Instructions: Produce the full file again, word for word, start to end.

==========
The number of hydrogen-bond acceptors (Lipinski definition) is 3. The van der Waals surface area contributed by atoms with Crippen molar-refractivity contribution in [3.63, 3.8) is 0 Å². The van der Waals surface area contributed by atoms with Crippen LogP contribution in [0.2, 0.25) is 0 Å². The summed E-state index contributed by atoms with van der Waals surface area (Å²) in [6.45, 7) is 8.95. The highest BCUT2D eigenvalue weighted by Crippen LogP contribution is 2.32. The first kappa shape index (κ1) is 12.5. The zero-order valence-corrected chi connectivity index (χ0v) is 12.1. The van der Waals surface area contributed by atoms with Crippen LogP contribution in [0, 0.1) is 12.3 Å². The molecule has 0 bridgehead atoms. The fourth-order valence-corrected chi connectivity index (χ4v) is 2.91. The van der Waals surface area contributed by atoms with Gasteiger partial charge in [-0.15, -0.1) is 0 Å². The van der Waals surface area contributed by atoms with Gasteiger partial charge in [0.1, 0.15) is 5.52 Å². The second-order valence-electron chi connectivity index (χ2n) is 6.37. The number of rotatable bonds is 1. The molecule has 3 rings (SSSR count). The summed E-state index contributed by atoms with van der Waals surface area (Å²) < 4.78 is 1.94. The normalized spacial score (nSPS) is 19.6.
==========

The number of hydrogen-bond acceptors (Lipinski definition) is 3. The van der Waals surface area contributed by atoms with Crippen molar-refractivity contribution in [3.63, 3.8) is 0 Å². The van der Waals surface area contributed by atoms with Crippen LogP contribution in [0.2, 0.25) is 0 Å². The summed E-state index contributed by atoms with van der Waals surface area (Å²) in [6.45, 7) is 8.95. The highest BCUT2D eigenvalue weighted by Crippen LogP contribution is 2.32. The first kappa shape index (κ1) is 12.5. The zero-order valence-corrected chi connectivity index (χ0v) is 12.1. The van der Waals surface area contributed by atoms with Crippen LogP contribution in [0, 0.1) is 12.3 Å². The molecule has 0 bridgehead atoms. The fourth-order valence-corrected chi connectivity index (χ4v) is 2.91. The van der Waals surface area contributed by atoms with Gasteiger partial charge in [-0.15, -0.1) is 0 Å². The van der Waals surface area contributed by atoms with Gasteiger partial charge in [0.1, 0.15) is 5.52 Å². The second-order valence-electron chi connectivity index (χ2n) is 6.37. The number of rotatable bonds is 1. The molecule has 3 rings (SSSR count). The summed E-state index contributed by atoms with van der Waals surface area (Å²) < 4.78 is 1.94. The normalized spacial score (nSPS) is 19.6.